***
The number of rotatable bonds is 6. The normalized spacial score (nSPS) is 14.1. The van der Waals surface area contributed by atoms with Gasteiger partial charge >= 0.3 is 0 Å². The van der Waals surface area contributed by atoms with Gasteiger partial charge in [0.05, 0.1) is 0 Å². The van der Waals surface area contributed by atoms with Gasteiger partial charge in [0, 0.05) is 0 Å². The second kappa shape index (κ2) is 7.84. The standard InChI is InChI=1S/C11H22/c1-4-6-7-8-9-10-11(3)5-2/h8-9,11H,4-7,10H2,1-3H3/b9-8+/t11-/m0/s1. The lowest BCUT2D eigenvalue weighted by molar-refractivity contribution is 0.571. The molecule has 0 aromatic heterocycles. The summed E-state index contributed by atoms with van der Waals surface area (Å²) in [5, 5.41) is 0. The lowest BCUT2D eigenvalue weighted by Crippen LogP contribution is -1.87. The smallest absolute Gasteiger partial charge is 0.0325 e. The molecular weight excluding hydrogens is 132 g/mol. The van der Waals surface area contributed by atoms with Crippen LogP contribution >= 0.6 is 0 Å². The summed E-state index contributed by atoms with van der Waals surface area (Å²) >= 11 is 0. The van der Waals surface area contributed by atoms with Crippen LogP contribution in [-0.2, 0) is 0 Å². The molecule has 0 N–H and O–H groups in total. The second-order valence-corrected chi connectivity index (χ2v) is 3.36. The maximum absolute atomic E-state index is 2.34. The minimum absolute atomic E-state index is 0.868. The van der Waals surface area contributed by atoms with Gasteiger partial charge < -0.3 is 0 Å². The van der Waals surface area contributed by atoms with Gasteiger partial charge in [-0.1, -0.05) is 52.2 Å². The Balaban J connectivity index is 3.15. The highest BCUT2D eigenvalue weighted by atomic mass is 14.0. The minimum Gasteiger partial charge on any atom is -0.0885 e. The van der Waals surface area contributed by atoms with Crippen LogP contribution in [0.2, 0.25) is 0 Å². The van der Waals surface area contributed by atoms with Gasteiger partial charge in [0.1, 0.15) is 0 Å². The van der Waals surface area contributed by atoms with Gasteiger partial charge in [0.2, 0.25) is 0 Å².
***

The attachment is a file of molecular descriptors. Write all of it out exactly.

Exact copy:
The number of rotatable bonds is 6. The normalized spacial score (nSPS) is 14.1. The van der Waals surface area contributed by atoms with Gasteiger partial charge >= 0.3 is 0 Å². The van der Waals surface area contributed by atoms with Gasteiger partial charge in [0.05, 0.1) is 0 Å². The van der Waals surface area contributed by atoms with Gasteiger partial charge in [0, 0.05) is 0 Å². The second kappa shape index (κ2) is 7.84. The standard InChI is InChI=1S/C11H22/c1-4-6-7-8-9-10-11(3)5-2/h8-9,11H,4-7,10H2,1-3H3/b9-8+/t11-/m0/s1. The lowest BCUT2D eigenvalue weighted by molar-refractivity contribution is 0.571. The molecule has 0 aromatic heterocycles. The summed E-state index contributed by atoms with van der Waals surface area (Å²) in [5, 5.41) is 0. The lowest BCUT2D eigenvalue weighted by Crippen LogP contribution is -1.87. The smallest absolute Gasteiger partial charge is 0.0325 e. The molecular weight excluding hydrogens is 132 g/mol. The van der Waals surface area contributed by atoms with Crippen LogP contribution >= 0.6 is 0 Å². The summed E-state index contributed by atoms with van der Waals surface area (Å²) >= 11 is 0. The van der Waals surface area contributed by atoms with Crippen LogP contribution in [-0.2, 0) is 0 Å². The molecule has 0 N–H and O–H groups in total. The second-order valence-corrected chi connectivity index (χ2v) is 3.36. The maximum absolute atomic E-state index is 2.34. The minimum absolute atomic E-state index is 0.868. The van der Waals surface area contributed by atoms with Gasteiger partial charge < -0.3 is 0 Å². The van der Waals surface area contributed by atoms with Gasteiger partial charge in [-0.1, -0.05) is 52.2 Å². The Balaban J connectivity index is 3.15. The highest BCUT2D eigenvalue weighted by atomic mass is 14.0. The minimum Gasteiger partial charge on any atom is -0.0885 e. The van der Waals surface area contributed by atoms with Crippen LogP contribution in [0.2, 0.25) is 0 Å². The van der Waals surface area contributed by atoms with Gasteiger partial charge in [0.1, 0.15) is 0 Å². The van der Waals surface area contributed by atoms with Gasteiger partial charge in [0.2, 0.25) is 0 Å².